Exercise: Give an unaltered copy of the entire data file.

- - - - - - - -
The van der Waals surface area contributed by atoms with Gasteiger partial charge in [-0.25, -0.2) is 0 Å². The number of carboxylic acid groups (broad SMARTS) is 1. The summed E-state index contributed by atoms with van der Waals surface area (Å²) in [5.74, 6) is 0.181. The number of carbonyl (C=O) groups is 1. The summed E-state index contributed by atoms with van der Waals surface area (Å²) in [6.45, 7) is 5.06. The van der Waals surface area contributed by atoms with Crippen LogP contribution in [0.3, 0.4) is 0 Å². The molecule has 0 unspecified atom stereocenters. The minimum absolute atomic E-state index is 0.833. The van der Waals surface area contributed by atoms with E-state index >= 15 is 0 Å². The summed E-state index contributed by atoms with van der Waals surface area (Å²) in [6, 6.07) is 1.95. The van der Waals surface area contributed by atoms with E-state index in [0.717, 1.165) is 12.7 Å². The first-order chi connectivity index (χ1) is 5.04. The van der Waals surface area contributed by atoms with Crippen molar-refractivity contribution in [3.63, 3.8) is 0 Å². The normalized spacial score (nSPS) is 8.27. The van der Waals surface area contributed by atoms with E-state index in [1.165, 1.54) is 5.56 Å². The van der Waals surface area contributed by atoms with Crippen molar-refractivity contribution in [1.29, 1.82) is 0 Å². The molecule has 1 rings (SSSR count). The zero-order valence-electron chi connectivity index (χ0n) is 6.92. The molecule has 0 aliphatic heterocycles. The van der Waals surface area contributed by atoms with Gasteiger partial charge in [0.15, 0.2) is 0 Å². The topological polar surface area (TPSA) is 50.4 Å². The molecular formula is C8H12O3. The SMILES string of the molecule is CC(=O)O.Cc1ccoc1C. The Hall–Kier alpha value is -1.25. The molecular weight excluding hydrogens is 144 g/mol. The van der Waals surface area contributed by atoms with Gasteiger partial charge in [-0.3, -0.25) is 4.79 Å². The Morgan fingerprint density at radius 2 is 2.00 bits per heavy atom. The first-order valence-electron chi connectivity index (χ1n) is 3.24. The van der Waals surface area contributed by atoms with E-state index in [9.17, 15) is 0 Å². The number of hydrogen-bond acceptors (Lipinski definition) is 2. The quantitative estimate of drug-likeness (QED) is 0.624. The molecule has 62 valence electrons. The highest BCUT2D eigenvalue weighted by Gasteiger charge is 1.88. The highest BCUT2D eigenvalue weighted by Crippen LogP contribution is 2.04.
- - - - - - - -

The van der Waals surface area contributed by atoms with Gasteiger partial charge in [-0.25, -0.2) is 0 Å². The number of carboxylic acid groups (broad SMARTS) is 1. The summed E-state index contributed by atoms with van der Waals surface area (Å²) in [5.74, 6) is 0.181. The number of carbonyl (C=O) groups is 1. The summed E-state index contributed by atoms with van der Waals surface area (Å²) in [6.45, 7) is 5.06. The van der Waals surface area contributed by atoms with Crippen LogP contribution in [0.3, 0.4) is 0 Å². The molecule has 0 unspecified atom stereocenters. The minimum absolute atomic E-state index is 0.833. The van der Waals surface area contributed by atoms with E-state index >= 15 is 0 Å². The summed E-state index contributed by atoms with van der Waals surface area (Å²) in [6, 6.07) is 1.95. The van der Waals surface area contributed by atoms with E-state index in [0.717, 1.165) is 12.7 Å². The first-order chi connectivity index (χ1) is 5.04. The van der Waals surface area contributed by atoms with Crippen molar-refractivity contribution in [3.63, 3.8) is 0 Å². The normalized spacial score (nSPS) is 8.27. The van der Waals surface area contributed by atoms with E-state index in [1.165, 1.54) is 5.56 Å². The van der Waals surface area contributed by atoms with Crippen molar-refractivity contribution in [1.29, 1.82) is 0 Å². The molecule has 1 rings (SSSR count). The zero-order valence-electron chi connectivity index (χ0n) is 6.92. The molecule has 0 aliphatic heterocycles. The van der Waals surface area contributed by atoms with Gasteiger partial charge in [0.15, 0.2) is 0 Å². The topological polar surface area (TPSA) is 50.4 Å². The molecular formula is C8H12O3. The SMILES string of the molecule is CC(=O)O.Cc1ccoc1C. The Hall–Kier alpha value is -1.25. The molecular weight excluding hydrogens is 144 g/mol. The van der Waals surface area contributed by atoms with Gasteiger partial charge in [-0.3, -0.25) is 4.79 Å². The Morgan fingerprint density at radius 2 is 2.00 bits per heavy atom. The first-order valence-electron chi connectivity index (χ1n) is 3.24. The van der Waals surface area contributed by atoms with E-state index in [9.17, 15) is 0 Å². The number of hydrogen-bond acceptors (Lipinski definition) is 2. The quantitative estimate of drug-likeness (QED) is 0.624. The molecule has 62 valence electrons. The highest BCUT2D eigenvalue weighted by Gasteiger charge is 1.88. The highest BCUT2D eigenvalue weighted by Crippen LogP contribution is 2.04.